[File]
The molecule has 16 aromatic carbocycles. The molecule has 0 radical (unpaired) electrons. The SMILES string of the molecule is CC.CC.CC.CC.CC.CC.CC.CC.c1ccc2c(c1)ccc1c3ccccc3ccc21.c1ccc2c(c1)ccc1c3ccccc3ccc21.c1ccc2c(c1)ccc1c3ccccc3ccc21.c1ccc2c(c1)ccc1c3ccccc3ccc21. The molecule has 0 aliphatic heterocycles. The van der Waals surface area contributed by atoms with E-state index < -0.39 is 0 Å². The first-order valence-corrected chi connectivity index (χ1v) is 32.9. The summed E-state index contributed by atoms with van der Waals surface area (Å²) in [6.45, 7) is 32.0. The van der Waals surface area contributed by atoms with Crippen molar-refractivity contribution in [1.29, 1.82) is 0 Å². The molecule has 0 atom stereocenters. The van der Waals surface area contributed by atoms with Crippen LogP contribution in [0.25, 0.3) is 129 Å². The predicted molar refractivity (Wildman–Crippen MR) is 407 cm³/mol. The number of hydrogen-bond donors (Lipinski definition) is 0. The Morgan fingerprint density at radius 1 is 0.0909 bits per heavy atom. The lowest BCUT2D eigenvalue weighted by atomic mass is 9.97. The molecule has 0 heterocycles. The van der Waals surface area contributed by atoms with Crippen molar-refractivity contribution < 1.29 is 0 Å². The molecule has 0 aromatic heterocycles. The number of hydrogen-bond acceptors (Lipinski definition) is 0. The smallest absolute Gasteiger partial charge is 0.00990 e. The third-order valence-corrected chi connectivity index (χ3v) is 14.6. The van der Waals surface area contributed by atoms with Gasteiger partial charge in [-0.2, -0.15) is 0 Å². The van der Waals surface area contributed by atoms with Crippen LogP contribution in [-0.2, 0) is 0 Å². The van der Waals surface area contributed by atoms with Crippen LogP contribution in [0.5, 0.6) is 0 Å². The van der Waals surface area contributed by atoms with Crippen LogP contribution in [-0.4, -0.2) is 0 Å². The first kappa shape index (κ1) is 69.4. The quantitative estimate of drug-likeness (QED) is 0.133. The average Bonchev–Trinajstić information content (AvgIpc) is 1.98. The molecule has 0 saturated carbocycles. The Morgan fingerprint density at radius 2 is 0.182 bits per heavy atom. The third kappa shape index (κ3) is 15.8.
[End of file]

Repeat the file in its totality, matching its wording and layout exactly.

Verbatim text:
The molecule has 16 aromatic carbocycles. The molecule has 0 radical (unpaired) electrons. The SMILES string of the molecule is CC.CC.CC.CC.CC.CC.CC.CC.c1ccc2c(c1)ccc1c3ccccc3ccc21.c1ccc2c(c1)ccc1c3ccccc3ccc21.c1ccc2c(c1)ccc1c3ccccc3ccc21.c1ccc2c(c1)ccc1c3ccccc3ccc21. The molecule has 0 aliphatic heterocycles. The van der Waals surface area contributed by atoms with E-state index < -0.39 is 0 Å². The first-order valence-corrected chi connectivity index (χ1v) is 32.9. The summed E-state index contributed by atoms with van der Waals surface area (Å²) in [6.45, 7) is 32.0. The van der Waals surface area contributed by atoms with Crippen molar-refractivity contribution in [1.29, 1.82) is 0 Å². The molecule has 0 atom stereocenters. The van der Waals surface area contributed by atoms with Crippen LogP contribution in [0.25, 0.3) is 129 Å². The predicted molar refractivity (Wildman–Crippen MR) is 407 cm³/mol. The number of hydrogen-bond donors (Lipinski definition) is 0. The Morgan fingerprint density at radius 1 is 0.0909 bits per heavy atom. The lowest BCUT2D eigenvalue weighted by atomic mass is 9.97. The molecule has 0 heterocycles. The van der Waals surface area contributed by atoms with Crippen molar-refractivity contribution < 1.29 is 0 Å². The molecule has 0 aromatic heterocycles. The number of hydrogen-bond acceptors (Lipinski definition) is 0. The smallest absolute Gasteiger partial charge is 0.00990 e. The third-order valence-corrected chi connectivity index (χ3v) is 14.6. The van der Waals surface area contributed by atoms with Gasteiger partial charge in [-0.2, -0.15) is 0 Å². The van der Waals surface area contributed by atoms with Crippen LogP contribution in [-0.2, 0) is 0 Å². The van der Waals surface area contributed by atoms with Crippen LogP contribution in [0.5, 0.6) is 0 Å². The van der Waals surface area contributed by atoms with Crippen LogP contribution in [-0.4, -0.2) is 0 Å². The first kappa shape index (κ1) is 69.4. The quantitative estimate of drug-likeness (QED) is 0.133. The average Bonchev–Trinajstić information content (AvgIpc) is 1.98. The molecule has 0 saturated carbocycles. The Morgan fingerprint density at radius 2 is 0.182 bits per heavy atom. The third kappa shape index (κ3) is 15.8.